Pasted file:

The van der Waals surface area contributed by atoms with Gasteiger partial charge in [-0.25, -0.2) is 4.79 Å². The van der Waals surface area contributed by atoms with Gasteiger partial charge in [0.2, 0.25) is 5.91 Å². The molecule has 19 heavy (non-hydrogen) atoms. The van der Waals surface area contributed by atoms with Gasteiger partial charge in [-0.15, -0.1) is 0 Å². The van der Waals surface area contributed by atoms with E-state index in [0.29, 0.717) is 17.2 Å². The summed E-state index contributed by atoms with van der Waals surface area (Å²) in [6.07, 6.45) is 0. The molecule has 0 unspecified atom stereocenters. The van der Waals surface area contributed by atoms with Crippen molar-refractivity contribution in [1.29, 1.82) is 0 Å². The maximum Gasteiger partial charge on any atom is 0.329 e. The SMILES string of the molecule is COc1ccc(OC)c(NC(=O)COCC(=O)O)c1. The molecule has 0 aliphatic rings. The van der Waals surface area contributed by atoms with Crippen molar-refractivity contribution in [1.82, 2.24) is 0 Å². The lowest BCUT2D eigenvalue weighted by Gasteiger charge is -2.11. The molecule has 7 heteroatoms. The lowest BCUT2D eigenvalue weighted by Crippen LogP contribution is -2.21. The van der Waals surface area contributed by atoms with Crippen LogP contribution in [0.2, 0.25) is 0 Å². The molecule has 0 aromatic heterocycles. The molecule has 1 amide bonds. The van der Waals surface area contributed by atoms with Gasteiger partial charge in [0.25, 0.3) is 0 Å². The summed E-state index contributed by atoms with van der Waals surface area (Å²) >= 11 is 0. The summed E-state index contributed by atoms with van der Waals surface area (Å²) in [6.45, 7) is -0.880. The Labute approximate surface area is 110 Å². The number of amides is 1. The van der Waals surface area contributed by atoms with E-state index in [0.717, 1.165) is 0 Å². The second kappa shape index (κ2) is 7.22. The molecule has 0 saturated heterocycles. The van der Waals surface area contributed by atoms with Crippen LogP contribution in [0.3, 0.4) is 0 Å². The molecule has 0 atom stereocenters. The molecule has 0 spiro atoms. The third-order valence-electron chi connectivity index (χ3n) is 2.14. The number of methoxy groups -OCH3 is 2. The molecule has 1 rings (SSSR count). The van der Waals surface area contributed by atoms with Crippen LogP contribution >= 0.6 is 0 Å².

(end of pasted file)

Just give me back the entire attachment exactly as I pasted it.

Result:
The van der Waals surface area contributed by atoms with Gasteiger partial charge in [-0.25, -0.2) is 4.79 Å². The van der Waals surface area contributed by atoms with Gasteiger partial charge in [0.2, 0.25) is 5.91 Å². The molecule has 19 heavy (non-hydrogen) atoms. The van der Waals surface area contributed by atoms with Gasteiger partial charge in [-0.15, -0.1) is 0 Å². The van der Waals surface area contributed by atoms with E-state index in [0.29, 0.717) is 17.2 Å². The summed E-state index contributed by atoms with van der Waals surface area (Å²) in [6.07, 6.45) is 0. The molecule has 0 unspecified atom stereocenters. The van der Waals surface area contributed by atoms with Crippen molar-refractivity contribution in [1.29, 1.82) is 0 Å². The maximum Gasteiger partial charge on any atom is 0.329 e. The SMILES string of the molecule is COc1ccc(OC)c(NC(=O)COCC(=O)O)c1. The molecule has 0 aliphatic rings. The van der Waals surface area contributed by atoms with Crippen molar-refractivity contribution in [1.82, 2.24) is 0 Å². The lowest BCUT2D eigenvalue weighted by Gasteiger charge is -2.11. The molecule has 7 heteroatoms. The lowest BCUT2D eigenvalue weighted by Crippen LogP contribution is -2.21. The van der Waals surface area contributed by atoms with Crippen LogP contribution in [0.2, 0.25) is 0 Å². The molecule has 0 aromatic heterocycles. The molecule has 1 amide bonds. The van der Waals surface area contributed by atoms with Gasteiger partial charge in [0.25, 0.3) is 0 Å². The summed E-state index contributed by atoms with van der Waals surface area (Å²) >= 11 is 0. The summed E-state index contributed by atoms with van der Waals surface area (Å²) in [6.45, 7) is -0.880. The Labute approximate surface area is 110 Å². The number of amides is 1. The van der Waals surface area contributed by atoms with E-state index in [0.717, 1.165) is 0 Å². The second kappa shape index (κ2) is 7.22. The molecule has 0 saturated heterocycles. The van der Waals surface area contributed by atoms with Crippen LogP contribution in [0.3, 0.4) is 0 Å². The molecule has 0 atom stereocenters. The molecule has 0 spiro atoms. The third-order valence-electron chi connectivity index (χ3n) is 2.14. The number of methoxy groups -OCH3 is 2. The molecule has 1 rings (SSSR count). The van der Waals surface area contributed by atoms with Crippen LogP contribution >= 0.6 is 0 Å².